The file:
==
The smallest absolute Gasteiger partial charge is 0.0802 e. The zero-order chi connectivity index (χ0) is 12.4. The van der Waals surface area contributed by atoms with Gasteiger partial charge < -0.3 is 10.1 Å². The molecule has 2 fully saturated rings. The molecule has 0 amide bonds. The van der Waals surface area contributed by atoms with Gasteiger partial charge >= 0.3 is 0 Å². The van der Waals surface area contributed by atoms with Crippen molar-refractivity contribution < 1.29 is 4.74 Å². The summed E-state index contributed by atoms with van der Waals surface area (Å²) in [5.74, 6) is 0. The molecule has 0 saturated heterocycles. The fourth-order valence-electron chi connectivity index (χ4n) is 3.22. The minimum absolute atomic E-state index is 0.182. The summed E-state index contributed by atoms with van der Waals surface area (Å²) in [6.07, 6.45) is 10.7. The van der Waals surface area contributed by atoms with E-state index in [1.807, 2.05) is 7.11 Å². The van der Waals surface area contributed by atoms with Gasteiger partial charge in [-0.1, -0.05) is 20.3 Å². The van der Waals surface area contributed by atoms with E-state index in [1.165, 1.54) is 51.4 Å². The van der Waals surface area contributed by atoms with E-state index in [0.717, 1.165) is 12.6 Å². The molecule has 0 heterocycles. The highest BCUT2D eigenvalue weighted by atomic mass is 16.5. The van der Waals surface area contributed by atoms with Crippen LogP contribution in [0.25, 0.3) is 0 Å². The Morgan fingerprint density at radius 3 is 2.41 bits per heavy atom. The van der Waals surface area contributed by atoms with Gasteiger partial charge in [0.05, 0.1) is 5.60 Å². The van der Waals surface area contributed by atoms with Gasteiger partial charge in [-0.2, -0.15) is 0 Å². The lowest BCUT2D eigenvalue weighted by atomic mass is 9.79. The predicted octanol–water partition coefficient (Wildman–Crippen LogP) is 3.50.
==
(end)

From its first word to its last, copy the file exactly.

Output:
The smallest absolute Gasteiger partial charge is 0.0802 e. The zero-order chi connectivity index (χ0) is 12.4. The van der Waals surface area contributed by atoms with Gasteiger partial charge < -0.3 is 10.1 Å². The molecule has 2 fully saturated rings. The molecule has 0 amide bonds. The van der Waals surface area contributed by atoms with Gasteiger partial charge >= 0.3 is 0 Å². The van der Waals surface area contributed by atoms with Crippen molar-refractivity contribution < 1.29 is 4.74 Å². The summed E-state index contributed by atoms with van der Waals surface area (Å²) in [5.74, 6) is 0. The molecule has 0 saturated heterocycles. The fourth-order valence-electron chi connectivity index (χ4n) is 3.22. The minimum absolute atomic E-state index is 0.182. The summed E-state index contributed by atoms with van der Waals surface area (Å²) in [6.07, 6.45) is 10.7. The van der Waals surface area contributed by atoms with E-state index in [1.807, 2.05) is 7.11 Å². The van der Waals surface area contributed by atoms with Gasteiger partial charge in [-0.1, -0.05) is 20.3 Å². The van der Waals surface area contributed by atoms with E-state index in [1.165, 1.54) is 51.4 Å². The van der Waals surface area contributed by atoms with E-state index in [0.717, 1.165) is 12.6 Å². The molecule has 0 heterocycles. The highest BCUT2D eigenvalue weighted by atomic mass is 16.5. The van der Waals surface area contributed by atoms with Crippen LogP contribution in [0.25, 0.3) is 0 Å². The Morgan fingerprint density at radius 3 is 2.41 bits per heavy atom. The van der Waals surface area contributed by atoms with Gasteiger partial charge in [0.05, 0.1) is 5.60 Å². The van der Waals surface area contributed by atoms with Gasteiger partial charge in [-0.2, -0.15) is 0 Å². The lowest BCUT2D eigenvalue weighted by atomic mass is 9.79. The predicted octanol–water partition coefficient (Wildman–Crippen LogP) is 3.50.